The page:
Can Sarica, Anton Fomenko, Christian Iorio-Morin, Ajmal Zemmar, Kazuaki Yamamoto, Artur Vetkas, Andres M. Lozano, and Alfonso Fasano
Oliver Flouty, Kazuaki Yamamoto, Jurgen Germann, Irene E. Harmsen, Hyun Ho Jung, Cletus Cheyuo, Ajmal Zemmar, Vanessa Milano, Can Sarica, and Andres M. Lozano
Pain is the most common nonmotor symptom of Parkinson’s disease (PD) and is often undertreated. Deep brain stimulation (DBS) effectively mitigates the motor symptoms of this multisystem neurodegenerative disease; however, its therapeutic effect on nonmotor symptoms, especially pain, remains inconclusive. While there is a critical need to help this large PD patient population, guidelines for managing this significant disease burden are absent. Herein, the authors systematically reviewed the literature and conducted a meta-analysis to study the influence of traditional (subthalamic nucleus [STN] and globus pallidus internus [GPi]) DBS on chronic pain in patients with PD.
The authors performed a systematic review of the literature and a meta-analysis following PRISMA guidelines. Risk of bias was assessed using the levels of evidence established by the Oxford Centre for Evidence-Based Medicine. Inclusion criteria were articles written in English, published in a peer-reviewed scholarly journal, and about studies conducting an intervention for PD-related pain in no fewer than 5 subjects.
Twenty-six studies were identified and included in this meta-analysis. Significant interstudy heterogeneity was detected (Cochran’s Q test p < 0.05), supporting the use of the random-effects model. The random-effects model estimated the effect size of DBS for the treatment of idiopathic pain as 1.31 (95% CI 0.84–1.79). The DBS-on intervention improved pain scores by 40% as compared to the control state (preoperative baseline or DBS off).
The results indicated that traditional STN and GPi DBS can have a favorable impact on pain control and improve pain scores by 40% from baseline in PD patients experiencing chronic pain. Further trials are needed to identify the subtype of PD patients whose pain benefits from DBS and to identify the mechanisms by which DBS improves pain in PD patients.
Can Sarica, Christian Iorio-Morin, David H. Aguirre-Padilla, Michelle Paff, Samuelle-Arianne Villeneuve, Artur Vetkas, Kazuaki Yamamoto, Nardin Samuel, Vanessa Milano, Aaron Loh, Brendan Santyr, Ajmal Zemmar, Andres M. Lozano, and Mojgan Hodaie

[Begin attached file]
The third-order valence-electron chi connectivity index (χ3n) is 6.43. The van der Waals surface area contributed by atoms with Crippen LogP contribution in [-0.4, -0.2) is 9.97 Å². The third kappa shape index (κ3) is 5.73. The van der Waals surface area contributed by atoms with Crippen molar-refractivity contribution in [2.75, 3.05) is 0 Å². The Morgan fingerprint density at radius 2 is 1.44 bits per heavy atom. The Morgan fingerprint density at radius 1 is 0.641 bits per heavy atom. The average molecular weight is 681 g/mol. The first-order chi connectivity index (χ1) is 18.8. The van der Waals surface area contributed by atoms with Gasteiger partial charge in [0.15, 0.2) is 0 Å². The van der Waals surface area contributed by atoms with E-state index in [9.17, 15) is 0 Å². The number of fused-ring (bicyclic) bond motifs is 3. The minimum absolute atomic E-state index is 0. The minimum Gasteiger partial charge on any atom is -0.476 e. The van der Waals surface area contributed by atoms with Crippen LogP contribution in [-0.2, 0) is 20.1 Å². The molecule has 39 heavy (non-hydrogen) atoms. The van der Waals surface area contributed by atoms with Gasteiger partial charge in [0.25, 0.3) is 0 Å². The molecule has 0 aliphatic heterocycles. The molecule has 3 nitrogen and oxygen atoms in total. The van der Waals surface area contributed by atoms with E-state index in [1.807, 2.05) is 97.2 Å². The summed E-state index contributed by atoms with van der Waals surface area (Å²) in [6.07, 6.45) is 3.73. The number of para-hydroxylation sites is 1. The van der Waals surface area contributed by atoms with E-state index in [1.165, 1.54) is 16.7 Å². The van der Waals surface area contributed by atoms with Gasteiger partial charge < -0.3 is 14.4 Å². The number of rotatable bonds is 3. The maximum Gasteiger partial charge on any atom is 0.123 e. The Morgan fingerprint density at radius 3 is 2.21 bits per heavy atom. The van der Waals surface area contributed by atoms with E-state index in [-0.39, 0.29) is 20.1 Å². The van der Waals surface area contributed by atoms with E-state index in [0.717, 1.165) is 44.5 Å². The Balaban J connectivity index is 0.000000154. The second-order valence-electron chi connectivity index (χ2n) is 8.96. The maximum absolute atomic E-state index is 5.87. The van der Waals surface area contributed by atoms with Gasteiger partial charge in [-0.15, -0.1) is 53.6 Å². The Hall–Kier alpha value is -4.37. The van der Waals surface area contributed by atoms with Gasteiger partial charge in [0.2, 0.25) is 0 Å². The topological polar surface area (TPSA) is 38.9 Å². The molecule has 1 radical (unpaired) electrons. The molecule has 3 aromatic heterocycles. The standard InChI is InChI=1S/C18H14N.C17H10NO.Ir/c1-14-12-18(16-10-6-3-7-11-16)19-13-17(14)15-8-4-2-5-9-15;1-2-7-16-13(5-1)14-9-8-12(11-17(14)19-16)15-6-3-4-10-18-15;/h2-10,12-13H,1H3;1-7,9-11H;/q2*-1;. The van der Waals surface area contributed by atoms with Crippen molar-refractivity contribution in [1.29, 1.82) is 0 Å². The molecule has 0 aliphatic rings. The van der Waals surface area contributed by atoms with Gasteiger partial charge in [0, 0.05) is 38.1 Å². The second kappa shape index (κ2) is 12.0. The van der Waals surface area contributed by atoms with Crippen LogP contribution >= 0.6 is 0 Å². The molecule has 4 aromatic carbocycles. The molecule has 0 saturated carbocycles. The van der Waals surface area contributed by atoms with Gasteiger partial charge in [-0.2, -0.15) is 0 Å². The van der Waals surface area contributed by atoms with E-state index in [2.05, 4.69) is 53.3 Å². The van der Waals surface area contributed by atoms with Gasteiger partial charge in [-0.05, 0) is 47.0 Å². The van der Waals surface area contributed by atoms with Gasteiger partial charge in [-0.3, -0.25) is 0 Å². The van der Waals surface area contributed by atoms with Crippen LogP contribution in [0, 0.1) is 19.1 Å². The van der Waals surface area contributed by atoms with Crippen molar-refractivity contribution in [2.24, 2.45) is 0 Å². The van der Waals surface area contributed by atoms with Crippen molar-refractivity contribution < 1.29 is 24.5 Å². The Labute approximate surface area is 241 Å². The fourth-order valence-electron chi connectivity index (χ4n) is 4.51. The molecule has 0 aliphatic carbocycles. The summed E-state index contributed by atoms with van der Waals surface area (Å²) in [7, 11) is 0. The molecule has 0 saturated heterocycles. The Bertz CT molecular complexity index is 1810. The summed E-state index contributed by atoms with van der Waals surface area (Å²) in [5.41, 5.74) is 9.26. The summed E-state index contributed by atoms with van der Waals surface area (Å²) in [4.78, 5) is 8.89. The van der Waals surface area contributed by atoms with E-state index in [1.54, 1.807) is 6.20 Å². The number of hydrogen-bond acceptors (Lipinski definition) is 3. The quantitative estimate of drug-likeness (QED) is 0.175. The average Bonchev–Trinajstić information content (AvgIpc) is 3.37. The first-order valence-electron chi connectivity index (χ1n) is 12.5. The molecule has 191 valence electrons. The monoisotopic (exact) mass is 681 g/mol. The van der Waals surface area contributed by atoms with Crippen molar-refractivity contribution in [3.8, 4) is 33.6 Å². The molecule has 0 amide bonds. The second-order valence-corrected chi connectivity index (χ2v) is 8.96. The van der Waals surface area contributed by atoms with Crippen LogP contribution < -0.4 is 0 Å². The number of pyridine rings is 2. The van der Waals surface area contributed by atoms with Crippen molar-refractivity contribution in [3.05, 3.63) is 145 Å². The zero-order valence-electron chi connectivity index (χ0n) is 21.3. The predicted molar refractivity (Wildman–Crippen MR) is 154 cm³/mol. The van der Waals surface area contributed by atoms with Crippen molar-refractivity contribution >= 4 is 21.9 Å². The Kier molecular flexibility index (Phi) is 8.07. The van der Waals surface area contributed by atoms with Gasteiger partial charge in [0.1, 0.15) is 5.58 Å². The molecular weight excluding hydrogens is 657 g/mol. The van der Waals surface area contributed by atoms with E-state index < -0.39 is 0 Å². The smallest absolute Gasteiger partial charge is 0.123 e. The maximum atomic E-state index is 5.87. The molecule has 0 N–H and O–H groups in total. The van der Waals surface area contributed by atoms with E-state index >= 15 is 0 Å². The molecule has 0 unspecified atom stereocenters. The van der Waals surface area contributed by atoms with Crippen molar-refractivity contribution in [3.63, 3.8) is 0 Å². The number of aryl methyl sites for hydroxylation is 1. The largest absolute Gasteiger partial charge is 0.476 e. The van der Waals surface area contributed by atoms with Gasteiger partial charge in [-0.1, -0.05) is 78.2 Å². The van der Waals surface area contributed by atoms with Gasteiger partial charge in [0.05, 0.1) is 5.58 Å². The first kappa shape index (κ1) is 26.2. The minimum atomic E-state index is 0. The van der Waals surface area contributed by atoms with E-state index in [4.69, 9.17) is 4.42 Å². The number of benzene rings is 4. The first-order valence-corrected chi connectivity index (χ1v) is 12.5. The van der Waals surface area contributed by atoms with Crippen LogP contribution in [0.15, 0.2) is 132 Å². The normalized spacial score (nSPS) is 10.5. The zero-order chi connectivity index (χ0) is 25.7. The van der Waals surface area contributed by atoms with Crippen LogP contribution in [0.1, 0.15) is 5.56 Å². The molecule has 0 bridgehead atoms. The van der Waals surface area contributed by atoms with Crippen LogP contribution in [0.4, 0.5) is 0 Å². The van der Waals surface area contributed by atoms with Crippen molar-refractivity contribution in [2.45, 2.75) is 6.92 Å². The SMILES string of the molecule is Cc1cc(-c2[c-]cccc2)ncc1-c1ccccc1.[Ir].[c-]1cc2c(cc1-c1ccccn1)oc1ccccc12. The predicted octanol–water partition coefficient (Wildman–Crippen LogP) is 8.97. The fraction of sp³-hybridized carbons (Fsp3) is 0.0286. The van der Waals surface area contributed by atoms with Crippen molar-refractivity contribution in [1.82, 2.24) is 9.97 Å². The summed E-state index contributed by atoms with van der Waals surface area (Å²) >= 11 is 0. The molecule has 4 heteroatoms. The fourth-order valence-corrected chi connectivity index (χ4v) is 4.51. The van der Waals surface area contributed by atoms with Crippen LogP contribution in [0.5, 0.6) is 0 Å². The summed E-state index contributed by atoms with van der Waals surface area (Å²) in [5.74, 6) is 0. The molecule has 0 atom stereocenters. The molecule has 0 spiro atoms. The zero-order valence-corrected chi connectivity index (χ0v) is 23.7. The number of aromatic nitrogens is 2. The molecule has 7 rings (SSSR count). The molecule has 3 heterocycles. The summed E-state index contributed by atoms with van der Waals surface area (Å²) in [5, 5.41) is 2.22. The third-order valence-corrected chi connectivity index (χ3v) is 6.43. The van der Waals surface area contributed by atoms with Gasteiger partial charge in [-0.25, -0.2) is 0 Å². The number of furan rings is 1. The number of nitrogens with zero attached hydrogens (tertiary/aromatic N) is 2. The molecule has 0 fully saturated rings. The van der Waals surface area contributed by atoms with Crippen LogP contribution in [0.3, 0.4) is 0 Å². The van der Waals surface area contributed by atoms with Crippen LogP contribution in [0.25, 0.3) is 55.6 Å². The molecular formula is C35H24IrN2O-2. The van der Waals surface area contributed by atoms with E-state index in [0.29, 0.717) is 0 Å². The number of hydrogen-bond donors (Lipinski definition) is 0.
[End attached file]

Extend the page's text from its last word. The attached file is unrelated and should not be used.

Peripheral nerve field stimulation (PNFS) is a tool in the armamentarium of treatment options for trigeminal pain. The efficacy of this modality in mitigating trigeminal pain remains unclear. The aim of this study was to examine the existing literature on PNFS and elucidate pain score outcomes associated with its use in patients with trigeminal pain.
A systematic review and meta-analysis was performed in accordance with the PRISMA framework. The PubMed, Web of Science, and Scopus databases were queried on June 10, 2020. Studies reporting pain outcomes in more than 5 adult patients treated with PNFS for facial pain were included. The primary outcome of the study was the mean difference in the visual analog scale (VAS) score from the last follow-up to baseline, and it was analyzed by an inverse-variance, random-effect model. The risk of bias was assessed using the Newcastle-Ottawa Scale and a funnel plot.
Of the 4597 studies screened for inclusion, 46 relevant full-text articles were assessed for eligibility. Eleven observational cohort studies from the 46 articles were found to be eligible, and reported on a total of 109 patients. In 86% (94/109) of cases, trial stimulation was successful and followed by a permanent system implantation. VAS scores improved by 75% (mean difference 6.32/10 points, 95% CI 5.38–7.27 points) compared to baseline. Seventy-six percent (42/55) of patients became medication free or required lower doses of medications. The complication rate necessitating surgical revision was estimated at 32% per procedure.
These findings support the belief that PNFS provides effective, long-term pain control for trigeminal pain. Statistical heterogeneity was considerable across all studies. Future work should be aimed at conducting double-blind randomized controlled trials to determine the utility of PNFS for treating various forms of trigeminal pain for which limited therapeutic options exist.